Some analysts have suggested to the government to find a way of expanding tax collection as a way of shoring up its revenue rather than resort to raising VAT. Do you agree with this?
I mentioned it earlier that in Russia they use artificial intelligence in tax collection. I am aware that corruption is a major challenge in this country. Nigerians have a way of shortchanging the system. But I believe gradually we will get there but as it stands now the government needs to take more drastic steps to beef up its revenue base. Our government has been collecting tax at the detriment of sustainable economy before now. That 12.4 per cent of total revenue generated last year that came from tax was an indication that the government was improving in the area of tax collection. I will only suggest that with a systematic review and scientific package of the collection procedure, we will get there. We will need to generate sustainable revenue to be able to fill the vacuum created by the instability in the oil market. If there is no problem in the oil market, do you think the government will consider the option of increasing the VAT? It was the same reality that made UAE to explore the option of tax as a source of revenue.
You justify government’s resort to hike in VAT on decline oil revenue. But many Nigerians have maintained that the government, during the glut, failed to justify the huge revenue came to its purse. With more revenue being expected from tax now, are you not skeptical that things could still go the usual old way?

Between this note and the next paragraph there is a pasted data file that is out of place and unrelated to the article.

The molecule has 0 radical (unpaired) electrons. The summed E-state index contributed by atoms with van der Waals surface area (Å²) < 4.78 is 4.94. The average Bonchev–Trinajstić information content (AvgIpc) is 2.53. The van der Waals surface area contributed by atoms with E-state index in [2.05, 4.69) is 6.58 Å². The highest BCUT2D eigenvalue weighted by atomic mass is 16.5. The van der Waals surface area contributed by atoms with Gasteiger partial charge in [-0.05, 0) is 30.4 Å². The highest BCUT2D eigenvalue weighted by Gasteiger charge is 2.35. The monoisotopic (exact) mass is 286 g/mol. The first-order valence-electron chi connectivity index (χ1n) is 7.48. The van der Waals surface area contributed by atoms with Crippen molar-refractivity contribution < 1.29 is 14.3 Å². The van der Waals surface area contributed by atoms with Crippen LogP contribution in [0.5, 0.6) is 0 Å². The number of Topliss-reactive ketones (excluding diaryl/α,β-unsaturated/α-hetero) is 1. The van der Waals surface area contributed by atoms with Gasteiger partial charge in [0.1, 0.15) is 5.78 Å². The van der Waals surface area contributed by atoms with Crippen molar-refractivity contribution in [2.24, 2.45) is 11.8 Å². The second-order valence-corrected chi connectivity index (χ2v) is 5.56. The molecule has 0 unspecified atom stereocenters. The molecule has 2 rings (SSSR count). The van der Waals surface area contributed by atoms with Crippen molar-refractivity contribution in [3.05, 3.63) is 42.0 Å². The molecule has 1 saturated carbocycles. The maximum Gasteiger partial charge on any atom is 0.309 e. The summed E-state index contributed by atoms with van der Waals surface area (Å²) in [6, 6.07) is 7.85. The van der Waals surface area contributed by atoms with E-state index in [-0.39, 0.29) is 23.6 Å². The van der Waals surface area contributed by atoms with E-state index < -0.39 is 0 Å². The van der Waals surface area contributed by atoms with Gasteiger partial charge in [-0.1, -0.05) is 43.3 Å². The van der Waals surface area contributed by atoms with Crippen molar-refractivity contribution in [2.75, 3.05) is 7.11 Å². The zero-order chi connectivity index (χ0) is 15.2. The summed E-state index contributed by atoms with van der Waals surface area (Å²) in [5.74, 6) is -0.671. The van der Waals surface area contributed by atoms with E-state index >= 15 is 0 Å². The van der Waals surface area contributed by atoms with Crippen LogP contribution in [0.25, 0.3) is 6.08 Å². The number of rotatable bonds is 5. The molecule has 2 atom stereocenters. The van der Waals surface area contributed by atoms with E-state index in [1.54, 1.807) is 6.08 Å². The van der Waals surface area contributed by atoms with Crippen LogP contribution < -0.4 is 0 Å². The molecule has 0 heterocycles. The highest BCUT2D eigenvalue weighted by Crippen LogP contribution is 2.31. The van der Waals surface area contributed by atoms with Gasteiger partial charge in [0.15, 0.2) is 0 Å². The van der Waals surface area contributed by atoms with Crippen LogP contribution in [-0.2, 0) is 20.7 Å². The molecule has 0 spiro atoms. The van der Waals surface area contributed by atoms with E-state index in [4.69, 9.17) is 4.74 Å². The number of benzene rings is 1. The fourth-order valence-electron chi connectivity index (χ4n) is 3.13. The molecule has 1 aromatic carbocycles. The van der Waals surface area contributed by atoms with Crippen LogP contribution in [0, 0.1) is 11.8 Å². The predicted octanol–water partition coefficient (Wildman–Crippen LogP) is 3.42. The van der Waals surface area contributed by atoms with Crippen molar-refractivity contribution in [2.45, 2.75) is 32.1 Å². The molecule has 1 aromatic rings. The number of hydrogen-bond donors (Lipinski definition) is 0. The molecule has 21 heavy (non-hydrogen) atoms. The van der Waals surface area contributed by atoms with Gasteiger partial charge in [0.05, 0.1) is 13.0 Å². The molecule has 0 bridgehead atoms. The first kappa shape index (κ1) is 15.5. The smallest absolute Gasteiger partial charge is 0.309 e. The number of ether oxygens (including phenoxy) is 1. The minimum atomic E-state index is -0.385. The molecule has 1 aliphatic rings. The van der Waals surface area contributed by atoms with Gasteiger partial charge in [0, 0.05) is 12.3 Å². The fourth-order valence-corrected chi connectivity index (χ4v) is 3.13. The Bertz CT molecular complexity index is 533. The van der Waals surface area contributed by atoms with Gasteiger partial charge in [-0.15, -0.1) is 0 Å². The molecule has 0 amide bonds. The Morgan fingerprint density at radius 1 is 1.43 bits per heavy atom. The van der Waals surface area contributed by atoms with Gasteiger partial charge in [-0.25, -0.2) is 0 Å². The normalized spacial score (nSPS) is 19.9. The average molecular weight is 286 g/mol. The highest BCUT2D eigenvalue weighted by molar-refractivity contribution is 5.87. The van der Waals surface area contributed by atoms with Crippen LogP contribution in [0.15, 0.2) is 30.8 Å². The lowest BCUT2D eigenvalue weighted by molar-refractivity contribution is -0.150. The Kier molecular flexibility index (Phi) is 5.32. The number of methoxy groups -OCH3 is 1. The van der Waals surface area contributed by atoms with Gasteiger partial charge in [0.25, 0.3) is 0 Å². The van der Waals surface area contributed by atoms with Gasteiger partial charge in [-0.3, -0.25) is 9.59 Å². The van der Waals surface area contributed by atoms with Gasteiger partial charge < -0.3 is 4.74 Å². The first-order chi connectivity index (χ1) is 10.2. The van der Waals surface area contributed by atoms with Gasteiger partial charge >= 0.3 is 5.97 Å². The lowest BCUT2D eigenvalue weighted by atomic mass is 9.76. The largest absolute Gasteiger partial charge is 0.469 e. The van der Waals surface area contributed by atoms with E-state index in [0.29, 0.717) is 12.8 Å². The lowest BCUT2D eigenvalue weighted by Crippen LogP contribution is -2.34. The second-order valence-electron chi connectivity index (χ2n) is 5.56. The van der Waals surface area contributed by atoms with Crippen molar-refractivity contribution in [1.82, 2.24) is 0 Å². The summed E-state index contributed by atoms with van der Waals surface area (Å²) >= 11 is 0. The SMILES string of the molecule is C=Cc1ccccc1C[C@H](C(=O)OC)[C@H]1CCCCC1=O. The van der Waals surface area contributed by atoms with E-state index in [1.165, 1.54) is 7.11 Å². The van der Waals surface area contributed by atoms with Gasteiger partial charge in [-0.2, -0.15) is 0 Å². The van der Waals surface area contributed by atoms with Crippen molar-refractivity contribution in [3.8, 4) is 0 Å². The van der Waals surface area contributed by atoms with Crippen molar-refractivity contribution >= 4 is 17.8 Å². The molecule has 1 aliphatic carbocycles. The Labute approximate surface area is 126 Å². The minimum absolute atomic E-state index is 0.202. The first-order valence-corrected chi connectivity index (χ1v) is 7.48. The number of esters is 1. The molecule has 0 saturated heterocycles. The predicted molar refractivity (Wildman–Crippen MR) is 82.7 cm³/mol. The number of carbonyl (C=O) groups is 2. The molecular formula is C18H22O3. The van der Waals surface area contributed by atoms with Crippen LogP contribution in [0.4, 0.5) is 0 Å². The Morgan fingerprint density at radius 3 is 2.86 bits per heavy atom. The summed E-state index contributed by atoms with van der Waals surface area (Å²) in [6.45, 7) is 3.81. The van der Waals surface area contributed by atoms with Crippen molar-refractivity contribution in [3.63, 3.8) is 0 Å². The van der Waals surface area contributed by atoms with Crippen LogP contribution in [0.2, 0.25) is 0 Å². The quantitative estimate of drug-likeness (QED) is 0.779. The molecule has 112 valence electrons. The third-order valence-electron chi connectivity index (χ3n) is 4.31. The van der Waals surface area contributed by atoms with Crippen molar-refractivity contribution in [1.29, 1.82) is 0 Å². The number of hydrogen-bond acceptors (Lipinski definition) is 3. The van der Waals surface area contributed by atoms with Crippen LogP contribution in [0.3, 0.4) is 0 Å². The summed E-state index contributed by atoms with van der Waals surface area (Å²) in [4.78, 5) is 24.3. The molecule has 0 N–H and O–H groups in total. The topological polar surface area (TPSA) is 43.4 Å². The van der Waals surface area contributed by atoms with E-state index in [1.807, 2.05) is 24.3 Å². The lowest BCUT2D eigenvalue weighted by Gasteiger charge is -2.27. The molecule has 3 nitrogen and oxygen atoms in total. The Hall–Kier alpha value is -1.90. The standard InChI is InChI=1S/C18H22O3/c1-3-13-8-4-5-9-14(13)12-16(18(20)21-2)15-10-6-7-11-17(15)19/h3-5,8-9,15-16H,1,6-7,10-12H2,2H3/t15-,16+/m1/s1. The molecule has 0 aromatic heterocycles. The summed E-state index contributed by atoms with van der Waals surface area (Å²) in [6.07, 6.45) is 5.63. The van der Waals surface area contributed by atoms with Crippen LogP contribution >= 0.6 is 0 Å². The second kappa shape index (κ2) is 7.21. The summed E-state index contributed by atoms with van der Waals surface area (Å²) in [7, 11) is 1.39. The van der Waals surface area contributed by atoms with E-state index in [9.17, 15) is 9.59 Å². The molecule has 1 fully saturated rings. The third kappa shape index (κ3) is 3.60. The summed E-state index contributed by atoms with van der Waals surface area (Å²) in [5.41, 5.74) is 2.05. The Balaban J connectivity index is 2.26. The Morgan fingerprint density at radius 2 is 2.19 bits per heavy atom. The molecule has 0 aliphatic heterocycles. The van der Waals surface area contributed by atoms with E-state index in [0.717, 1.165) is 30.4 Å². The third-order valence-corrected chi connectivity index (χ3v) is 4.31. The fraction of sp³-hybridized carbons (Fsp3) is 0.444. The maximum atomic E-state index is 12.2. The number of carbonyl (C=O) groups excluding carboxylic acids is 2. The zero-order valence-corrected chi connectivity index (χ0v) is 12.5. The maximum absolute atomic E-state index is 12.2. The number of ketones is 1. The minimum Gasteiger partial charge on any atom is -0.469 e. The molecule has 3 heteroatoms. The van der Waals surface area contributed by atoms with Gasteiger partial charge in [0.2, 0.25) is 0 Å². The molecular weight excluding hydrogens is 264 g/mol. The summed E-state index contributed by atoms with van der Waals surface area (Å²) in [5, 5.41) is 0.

All things being equal, the way things are moving, honestly speaking, Buhari’s government has been able to sanitise the country to a certain extent. If you are a thief, you must be very careful to steal now unlike what it used to be before his coming. I am not saying everything is perfectly okay now but I can tell you that corrupt people now find it difficult to keep stolen money. That was why some of them resorted burying stolen money or keeping money inside soak away, but in spite of that some of them were caught. Things are changing gradually.
The decision by the federal government to shut down the land borders is one issue that is still generating ripples in the country. What are your thoughts on this decision?
The decision to shut down the nation’s borders is archaic and a primitive way of running the economy. It is not the right way to go. We are in a global village and what this means is that Nigeria wants to opt out of the concept of globalization. The fact that a man almost got drowned in the water does not mean he would not drink water again. You know people are neck deep in smuggling to the detriment of the nation’s economy, the best the government should have done is to tighten the security around our borders rather than outright shut down of the borders. To worsen the situation filling stations within 20km to the borders have also been shut down since Customs has said they should not be supplied with fuel. This is height of insensitivity. Take Owode in Yewa South and Idiroko for instance, does it mean that residents of these communities would not fuel their vehicles? Are they not Nigerians? It is strange that Nigeria would resort to such option at this digital age. Even our idea of policing oil pipelines is archaic. There are new technologies with which the pipelines can be secured. There are technologies that we can leverage on to secure our pipelines, immediately the pipelines are tampered with, fuel supply will stop automatically. These are things the government ought to do to safeguard our economy.